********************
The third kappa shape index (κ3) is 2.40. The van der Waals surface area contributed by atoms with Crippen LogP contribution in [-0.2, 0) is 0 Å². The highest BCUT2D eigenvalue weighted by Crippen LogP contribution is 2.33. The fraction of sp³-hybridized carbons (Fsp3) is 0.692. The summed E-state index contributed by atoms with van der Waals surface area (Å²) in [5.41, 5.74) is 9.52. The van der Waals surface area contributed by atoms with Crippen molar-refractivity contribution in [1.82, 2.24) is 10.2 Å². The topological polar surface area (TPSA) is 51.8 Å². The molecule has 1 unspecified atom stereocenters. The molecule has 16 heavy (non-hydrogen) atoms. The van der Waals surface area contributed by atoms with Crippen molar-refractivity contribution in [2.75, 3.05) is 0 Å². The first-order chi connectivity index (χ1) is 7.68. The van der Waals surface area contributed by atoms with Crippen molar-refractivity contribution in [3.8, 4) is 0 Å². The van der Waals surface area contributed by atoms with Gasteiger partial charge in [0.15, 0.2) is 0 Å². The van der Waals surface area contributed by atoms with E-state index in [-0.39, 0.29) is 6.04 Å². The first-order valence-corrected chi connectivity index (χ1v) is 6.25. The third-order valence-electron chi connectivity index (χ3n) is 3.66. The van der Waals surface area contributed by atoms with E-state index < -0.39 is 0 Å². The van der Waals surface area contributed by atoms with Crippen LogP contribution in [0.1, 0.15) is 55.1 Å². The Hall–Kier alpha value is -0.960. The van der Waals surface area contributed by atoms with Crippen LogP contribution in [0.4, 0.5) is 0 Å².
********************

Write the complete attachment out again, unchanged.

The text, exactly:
The third kappa shape index (κ3) is 2.40. The van der Waals surface area contributed by atoms with Crippen LogP contribution in [-0.2, 0) is 0 Å². The highest BCUT2D eigenvalue weighted by Crippen LogP contribution is 2.33. The fraction of sp³-hybridized carbons (Fsp3) is 0.692. The summed E-state index contributed by atoms with van der Waals surface area (Å²) in [5.41, 5.74) is 9.52. The van der Waals surface area contributed by atoms with Crippen molar-refractivity contribution in [1.82, 2.24) is 10.2 Å². The topological polar surface area (TPSA) is 51.8 Å². The molecule has 1 unspecified atom stereocenters. The molecule has 16 heavy (non-hydrogen) atoms. The van der Waals surface area contributed by atoms with Crippen molar-refractivity contribution in [2.75, 3.05) is 0 Å². The first-order chi connectivity index (χ1) is 7.68. The van der Waals surface area contributed by atoms with Crippen molar-refractivity contribution in [3.8, 4) is 0 Å². The van der Waals surface area contributed by atoms with Gasteiger partial charge in [0.15, 0.2) is 0 Å². The van der Waals surface area contributed by atoms with E-state index in [-0.39, 0.29) is 6.04 Å². The first-order valence-corrected chi connectivity index (χ1v) is 6.25. The third-order valence-electron chi connectivity index (χ3n) is 3.66. The van der Waals surface area contributed by atoms with E-state index < -0.39 is 0 Å². The van der Waals surface area contributed by atoms with Crippen LogP contribution in [0.1, 0.15) is 55.1 Å². The Hall–Kier alpha value is -0.960. The van der Waals surface area contributed by atoms with Crippen LogP contribution in [0.4, 0.5) is 0 Å².